|James Brown: born May 3, 1933 (read more)“Soul Brother Number One,” “the Godfather of Soul,” “the Hardest Working Man in Show Business,” “Mr. Dynamite” — those are mighty titles, but no one can question that James Brown earned them more than any other performer. Other singers were more popular, others were equally skilled, but few other African-American musicians were so influential over the course of popular music. And no other musician, pop or otherwise, put on a more exciting, exhilarating stage show: Brown’s performances were marvels of athletic stamina and split-second timing.”
~Richie Unterberger (allmusic.com)
| Bob Dylan: 4th Slow Train Coming Recording Session, 3 May 1979 (read more) “Today I’m accused of being a follower of religion. But I’ve always been a follower! My thoughts, my personal needs have always been expressed through my songs; you can feel them there even in ‘Mr Tambourine Man’. When I write a song, when I make a record, I don’t think about whether it’ll sell millions of copies. I only think about making it, the musical end-product, the sound, and the rhythmic effect of the words. It’s purely a technical piece of work because the most important thing is to come out with something that’s perfect artistically. Even Charlie Chaplin used to say that and I respect him for that judgment.”
~Bob Dylan (to Sandra Jones – June 1981)
|Peter “Pete” Seeger (May 3, 1919 – January 27, 2014) was an American folk singer and activist. A fixture on nationwide radio in the 1940s, he also had a string of hit records during the early 1950s as a member of the Weavers, most notably their recording of Lead Belly’s “Goodnight, Irene”, which topped the charts for 13 weeks in 1950. Members of the Weavers were blacklisted during the McCarthy Era. In the 1960s, he re-emerged on the public scene as a prominent singer of protest music in support of international disarmament, civil rights, counterculture and environmental causes.|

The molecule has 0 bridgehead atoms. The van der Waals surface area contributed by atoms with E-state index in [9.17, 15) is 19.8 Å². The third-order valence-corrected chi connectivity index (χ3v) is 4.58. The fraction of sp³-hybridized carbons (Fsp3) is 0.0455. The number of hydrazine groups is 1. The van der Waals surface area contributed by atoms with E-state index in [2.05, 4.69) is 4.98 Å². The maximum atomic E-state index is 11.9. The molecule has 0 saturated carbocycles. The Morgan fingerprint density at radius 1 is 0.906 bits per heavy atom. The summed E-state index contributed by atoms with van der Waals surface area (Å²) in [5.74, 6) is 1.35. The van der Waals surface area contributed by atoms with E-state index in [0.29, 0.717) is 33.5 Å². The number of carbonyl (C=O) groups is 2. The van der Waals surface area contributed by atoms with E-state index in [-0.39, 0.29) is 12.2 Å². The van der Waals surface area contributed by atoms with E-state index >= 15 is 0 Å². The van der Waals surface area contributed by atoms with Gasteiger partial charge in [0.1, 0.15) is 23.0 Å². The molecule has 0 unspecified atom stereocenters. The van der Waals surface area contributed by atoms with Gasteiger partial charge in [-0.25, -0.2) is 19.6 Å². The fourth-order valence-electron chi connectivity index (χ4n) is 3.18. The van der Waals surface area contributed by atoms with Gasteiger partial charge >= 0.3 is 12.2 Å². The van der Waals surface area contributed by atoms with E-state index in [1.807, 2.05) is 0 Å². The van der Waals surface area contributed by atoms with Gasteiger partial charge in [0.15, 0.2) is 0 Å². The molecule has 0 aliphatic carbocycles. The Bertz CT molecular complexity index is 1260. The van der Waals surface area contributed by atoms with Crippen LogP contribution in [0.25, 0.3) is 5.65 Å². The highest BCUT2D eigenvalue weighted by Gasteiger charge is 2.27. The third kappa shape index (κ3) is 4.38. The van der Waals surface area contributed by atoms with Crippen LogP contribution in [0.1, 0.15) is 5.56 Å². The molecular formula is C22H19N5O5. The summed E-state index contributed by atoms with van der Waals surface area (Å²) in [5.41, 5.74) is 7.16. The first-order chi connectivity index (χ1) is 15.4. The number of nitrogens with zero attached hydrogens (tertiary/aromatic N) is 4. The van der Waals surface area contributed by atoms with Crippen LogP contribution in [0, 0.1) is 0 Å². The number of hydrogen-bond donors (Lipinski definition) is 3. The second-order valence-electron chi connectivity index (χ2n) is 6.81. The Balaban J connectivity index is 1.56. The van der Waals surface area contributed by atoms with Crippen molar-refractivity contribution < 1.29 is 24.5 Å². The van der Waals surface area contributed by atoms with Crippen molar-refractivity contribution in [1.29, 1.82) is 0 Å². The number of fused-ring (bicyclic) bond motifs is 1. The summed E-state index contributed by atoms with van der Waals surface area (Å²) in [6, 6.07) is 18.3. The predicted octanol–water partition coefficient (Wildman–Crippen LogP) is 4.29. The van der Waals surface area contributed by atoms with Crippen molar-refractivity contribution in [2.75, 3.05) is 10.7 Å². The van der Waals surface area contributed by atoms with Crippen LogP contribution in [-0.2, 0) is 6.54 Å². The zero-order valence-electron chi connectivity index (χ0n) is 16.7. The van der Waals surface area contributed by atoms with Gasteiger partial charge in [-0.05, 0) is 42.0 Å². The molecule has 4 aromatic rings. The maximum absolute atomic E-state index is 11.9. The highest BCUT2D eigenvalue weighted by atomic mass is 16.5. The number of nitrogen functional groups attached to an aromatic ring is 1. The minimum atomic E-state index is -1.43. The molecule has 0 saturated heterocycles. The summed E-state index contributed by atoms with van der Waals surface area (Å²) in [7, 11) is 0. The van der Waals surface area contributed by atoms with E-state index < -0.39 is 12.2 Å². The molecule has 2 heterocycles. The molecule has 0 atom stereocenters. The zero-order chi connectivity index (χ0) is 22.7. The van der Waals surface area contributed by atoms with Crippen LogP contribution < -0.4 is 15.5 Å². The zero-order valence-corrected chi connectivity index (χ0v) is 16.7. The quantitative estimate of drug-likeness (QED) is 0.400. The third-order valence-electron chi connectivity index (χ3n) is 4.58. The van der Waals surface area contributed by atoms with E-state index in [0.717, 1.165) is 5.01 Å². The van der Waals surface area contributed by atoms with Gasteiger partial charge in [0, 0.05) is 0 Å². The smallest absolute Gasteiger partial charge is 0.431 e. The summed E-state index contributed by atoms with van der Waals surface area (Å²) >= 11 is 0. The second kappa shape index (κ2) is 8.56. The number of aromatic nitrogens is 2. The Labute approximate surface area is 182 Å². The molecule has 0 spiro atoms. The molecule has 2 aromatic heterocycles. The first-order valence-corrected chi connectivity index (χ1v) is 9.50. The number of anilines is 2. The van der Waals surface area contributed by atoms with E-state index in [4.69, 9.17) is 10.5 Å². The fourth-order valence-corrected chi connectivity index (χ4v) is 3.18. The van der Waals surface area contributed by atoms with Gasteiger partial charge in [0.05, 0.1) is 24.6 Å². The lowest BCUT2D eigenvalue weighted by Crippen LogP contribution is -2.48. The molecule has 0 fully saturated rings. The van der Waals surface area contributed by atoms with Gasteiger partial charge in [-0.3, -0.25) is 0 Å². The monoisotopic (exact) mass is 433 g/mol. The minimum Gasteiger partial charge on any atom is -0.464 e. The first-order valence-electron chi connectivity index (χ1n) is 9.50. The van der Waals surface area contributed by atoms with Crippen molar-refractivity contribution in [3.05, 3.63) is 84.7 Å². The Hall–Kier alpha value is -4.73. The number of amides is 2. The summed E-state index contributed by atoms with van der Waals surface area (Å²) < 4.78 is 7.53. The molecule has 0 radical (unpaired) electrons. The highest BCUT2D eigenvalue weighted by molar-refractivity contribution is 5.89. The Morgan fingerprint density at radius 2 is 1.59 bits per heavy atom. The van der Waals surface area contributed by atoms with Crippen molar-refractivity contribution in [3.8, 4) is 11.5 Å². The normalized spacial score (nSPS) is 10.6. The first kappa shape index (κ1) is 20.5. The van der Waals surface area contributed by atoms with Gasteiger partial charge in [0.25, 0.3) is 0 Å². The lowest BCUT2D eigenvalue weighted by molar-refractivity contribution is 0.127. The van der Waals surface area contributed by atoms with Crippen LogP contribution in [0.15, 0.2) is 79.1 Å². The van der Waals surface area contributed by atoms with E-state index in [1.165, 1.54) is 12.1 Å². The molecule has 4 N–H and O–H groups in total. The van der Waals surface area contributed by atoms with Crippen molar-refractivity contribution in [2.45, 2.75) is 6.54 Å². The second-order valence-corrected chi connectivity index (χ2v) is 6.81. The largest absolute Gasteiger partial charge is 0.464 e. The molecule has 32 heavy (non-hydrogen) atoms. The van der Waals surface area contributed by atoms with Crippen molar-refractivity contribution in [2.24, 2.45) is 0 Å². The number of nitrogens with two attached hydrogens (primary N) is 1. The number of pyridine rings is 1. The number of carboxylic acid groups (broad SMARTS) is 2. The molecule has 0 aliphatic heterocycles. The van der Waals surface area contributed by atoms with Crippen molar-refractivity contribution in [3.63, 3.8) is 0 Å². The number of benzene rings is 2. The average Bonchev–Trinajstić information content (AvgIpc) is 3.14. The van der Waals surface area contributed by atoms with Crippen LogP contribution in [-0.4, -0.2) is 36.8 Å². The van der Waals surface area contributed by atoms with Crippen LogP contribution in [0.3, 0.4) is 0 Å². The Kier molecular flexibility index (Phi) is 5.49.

|Dave Dudley (May 3, 1928 – December 22, 2003), born David Darwin Pedruska, was an American country music singer best known for his truck-driving country anthems of the 1960s and 1970s and his semi-slurred baritone. His signature song was “Six Days on the Road,” and he is also remembered for “Vietnam Blues,” “Truck Drivin’ Son-of-a-Gun,” and “Me and ol’ C.B.”. Other recordings included Dudley’s duet with Tom T. Hall, “Day Drinking,” and his own Top 10 hit, “Fireball Rolled A Seven,” supposedly based on the career and death of Edward Glenn “Fireball” Roberts.|
|“It Wasn’t God Who Made Honky Tonk Angels” (recorded: May 3 1952 Castle Studios – Nashville, Tennessee). Written by J. D. “Jay” Miller, and originally recorded by Kitty Wells. It was an answer song to the Hank Thompson hit “The Wild Side of Life.”The song — which blamed unfaithful men for creating unfaithful women — became the first No. 1 Billboard country hit for a solo female artist. In addition to helping establish Wells as country music’s first major female star, “It Wasn’t God…” paved the way for other female artists, particularly Dolly Parton, Patsy Cline, Loretta Lynn, and Tammy Wynette, and songs where women defied the typical stereotype of being submissive to men and putting up with their oft-infidel ways.|
|Bruce Springsteen: Shoreline Amphitheatre Mountain View,CA May 03, 1988 (read more)|
|Neil Young: New Orleans Jazz and Heritage Festival, May 03, 2009 (Videos)|
Spotify Playlist – May 03
Redirecting to a newer version of this post….
August 30: Bob Dylan released Highway 61 Revisited in 1965
“I never wanted to write topical songs, have you heard my last two records, Bringing It All Back Home and Highway 61? It’s all there. That’s the real Dylan.”
~Bob Dylan (Frances Taylor Interview, Aug 1965)
[Highway 61] Oh yes, it goes from where I used to live… I used to live related to that highway. It ran right through my home town in Minnesota. I traveled it for a long period of time
actually. It goes down the middle of the country, sort of southwest…. lot of famous people came off that highway.
~Bob Dylan (John Cohen And Happy Traum Interview, June/July 1968)
Dylan’s sixth album and his first fully fledged eagle-flight into rock. Revolutionary and stunning, not just for its energy, freshness and panache but in its vision: fusing radical electric music—electric music as the
embodiment of our whole out-of-control, nervouenergy-fuelled, chaotic civilization—with lyrics that were light-years ahead of anyone else’s, Dylan here unites the force of blues-based rock’n’roll with the power of poetry.
~Michael Gray (Bob Dylan Encyclopedia)
Like a Rolling Stone:
How does it feel
How does it feel
To be without a home
Like a complete unknown
Like a rolling stone?
|Released||August 30, 1965|
|Recorded||Columbia Studio A, 799 Seventh Avenue, New York, June 15 – August 4, 1965|
|Genre||Rock, folk rock|
|Producer||Bob Johnston, Tom Wilson on “Like a Rolling Stone”|